With flood waters in parts of the UK barely receded after a winter of unprecedented storms, the launch of Transport Systems Catapult supported Instant Weather pilot was timely, and has already generated ideas for new ways to exploit Met Office and other transport data sets.
Exclusive to a region itself buffeted by major storm surge before Christmas, the pilot offers the chance for small, local and dynamic software companies to have free-of-charge access to detailed data that would likely only be affordable to large companies.
The recent winter weather took quite a toll on transport and utilities according to the Met Office, that has an interest in enabling earlier warnings that would help these sectors brace themselves for future weather events.
It claims that weather intelligence can make a huge difference to business performance. For instance, the benefits of Met Office forecasts to the Environment Agency Flood Warning Services have been estimated at around £48 million per annum and airlines save an estimated £2.7 billion a year globally, thanks to forecasts influenced by weather intelligence.
The Instant Weather, or Integrated Transport and Weather Information Pilot (ITWIP), is a joint innovation project between Transport Systems Catapult (TSC), Connected Digital Economy Catapult (CDEC), the Met Office andSunderland Software City (a public, private and educational organisation set up to develop a software industry in the region).
The thinking behind the project is that by allowing free access to localised and short timeframe forecast data, SMEs will be enabled to develop and commercialise new services and applications that address transport related problems – such as disruption, routing, extreme weather events, impacts on infrastructure and communicating disruption to stakeholders.
The pilot project, focused on the North-East of England, is testing the development and commercialisation of technological applications that combine localised and ‘instant’ (0 – 3 hour time window) weather information from the Met Office with locally generated transport, environmental and logistical information.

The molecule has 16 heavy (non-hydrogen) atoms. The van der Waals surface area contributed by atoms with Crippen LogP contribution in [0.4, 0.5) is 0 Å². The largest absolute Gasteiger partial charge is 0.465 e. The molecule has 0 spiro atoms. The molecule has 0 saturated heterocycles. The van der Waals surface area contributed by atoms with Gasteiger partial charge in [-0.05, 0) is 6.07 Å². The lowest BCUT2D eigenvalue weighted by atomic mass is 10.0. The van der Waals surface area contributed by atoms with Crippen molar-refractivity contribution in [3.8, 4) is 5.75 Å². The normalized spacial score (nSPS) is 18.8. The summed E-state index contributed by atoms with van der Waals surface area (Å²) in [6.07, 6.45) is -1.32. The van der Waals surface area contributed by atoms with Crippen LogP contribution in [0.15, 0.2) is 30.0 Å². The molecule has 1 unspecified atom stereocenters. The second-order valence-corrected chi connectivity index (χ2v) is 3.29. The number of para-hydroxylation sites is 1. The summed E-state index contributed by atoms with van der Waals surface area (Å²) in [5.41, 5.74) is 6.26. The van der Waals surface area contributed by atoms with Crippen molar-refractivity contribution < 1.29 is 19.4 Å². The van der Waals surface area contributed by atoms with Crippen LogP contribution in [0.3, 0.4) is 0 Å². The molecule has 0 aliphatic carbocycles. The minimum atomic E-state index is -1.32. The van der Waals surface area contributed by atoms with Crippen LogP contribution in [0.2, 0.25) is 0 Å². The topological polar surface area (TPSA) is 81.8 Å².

The Innovation Challenge, held in Sunderland on 28 February, marked the official start of the six month pilot.
At the event, 69 delegates representing software companies, transport companies (the expected end users), data providers as well as the partner team, attended to learn about the opportunities that could arise from combining weather, transport and environmental hazard data sets. These data sets are described on a dedicated section of Sunderland Software City’s website known as the ITWIP Portal.
The day also featured a participative workshop for sharing business challenges, demonstrating existing services and products as well as providing networking opportunities.
David Dunn, Chief Executive of Sunderland Software City provided an overview of the project, the partners, the data sources and the ITWIP portal.
To aid discussions, David also presented the findings of some market research commissioned by TSC that assessed opportunities for short term forecasts across various sectors.
Richard Adlington (Transport Systems Catapult) and Maurizio Pilu (Connected Digital Economy Catapult) then described the benefits of Catapult support and the background to the event (TSC held a scoping workshop for the project last October, also held in Sunderland, and also helped organise the Innovation Challenge Day).
The opening presentations were concluded by John Hirst, Chief Executive of the Met Office, illustrating the broad and exciting work with which the Met Office is involved. He also encouraged SMEs and others to use the data and information in new and innovative ways for generating new products and services.
The TSC commissioned market research provided a broad assessment of the challenges, and opportunities, for Instant Weather, in terms of public transport management; road service and breakdown companies; the logistics sector; as well as for manufacturing industries.
It identified the need for better real-time transport information for rail and air passengers (of “how long any train or flight delays might last”) and for drivers (on “road conditions and disruption”).
For breakdown services, the ability to predict peaks in demand for breakdown crews could aid fleet planning, while logistics companies could benefit; for example high sided vehicles are vulnerable in severe wind conditions.
“We’ll be looking to champion the best ideas in the transport arena”, said Richard Adlington following collation of the feedback of the Innovation Challenge event.
“The major development is that, for six months, SMEs will be looking to develop ideas using the data – and we’ve seen three or four really good ideas already.”